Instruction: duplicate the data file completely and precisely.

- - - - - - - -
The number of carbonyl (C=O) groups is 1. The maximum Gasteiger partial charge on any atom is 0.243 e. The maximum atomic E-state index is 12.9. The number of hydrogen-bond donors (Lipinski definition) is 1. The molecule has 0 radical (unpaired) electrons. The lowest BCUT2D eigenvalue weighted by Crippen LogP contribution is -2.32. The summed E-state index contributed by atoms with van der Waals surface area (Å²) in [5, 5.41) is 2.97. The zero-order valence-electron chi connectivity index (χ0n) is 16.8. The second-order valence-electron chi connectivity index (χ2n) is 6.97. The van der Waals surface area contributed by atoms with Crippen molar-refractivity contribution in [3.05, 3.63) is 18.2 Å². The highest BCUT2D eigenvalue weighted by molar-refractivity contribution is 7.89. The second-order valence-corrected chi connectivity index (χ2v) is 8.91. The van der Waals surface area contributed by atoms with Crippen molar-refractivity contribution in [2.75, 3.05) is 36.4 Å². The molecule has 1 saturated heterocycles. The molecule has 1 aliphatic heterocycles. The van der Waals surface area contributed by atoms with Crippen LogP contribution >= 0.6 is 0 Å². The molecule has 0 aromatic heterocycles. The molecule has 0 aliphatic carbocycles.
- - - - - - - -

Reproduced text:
The number of carbonyl (C=O) groups is 1. The maximum Gasteiger partial charge on any atom is 0.243 e. The maximum atomic E-state index is 12.9. The number of hydrogen-bond donors (Lipinski definition) is 1. The molecule has 0 radical (unpaired) electrons. The lowest BCUT2D eigenvalue weighted by Crippen LogP contribution is -2.32. The summed E-state index contributed by atoms with van der Waals surface area (Å²) in [5, 5.41) is 2.97. The zero-order valence-electron chi connectivity index (χ0n) is 16.8. The second-order valence-electron chi connectivity index (χ2n) is 6.97. The van der Waals surface area contributed by atoms with Crippen molar-refractivity contribution in [3.05, 3.63) is 18.2 Å². The highest BCUT2D eigenvalue weighted by molar-refractivity contribution is 7.89. The second-order valence-corrected chi connectivity index (χ2v) is 8.91. The van der Waals surface area contributed by atoms with Crippen molar-refractivity contribution in [2.75, 3.05) is 36.4 Å². The molecule has 1 saturated heterocycles. The molecule has 1 aliphatic heterocycles. The van der Waals surface area contributed by atoms with Crippen LogP contribution >= 0.6 is 0 Å². The molecule has 0 aromatic heterocycles. The molecule has 0 aliphatic carbocycles.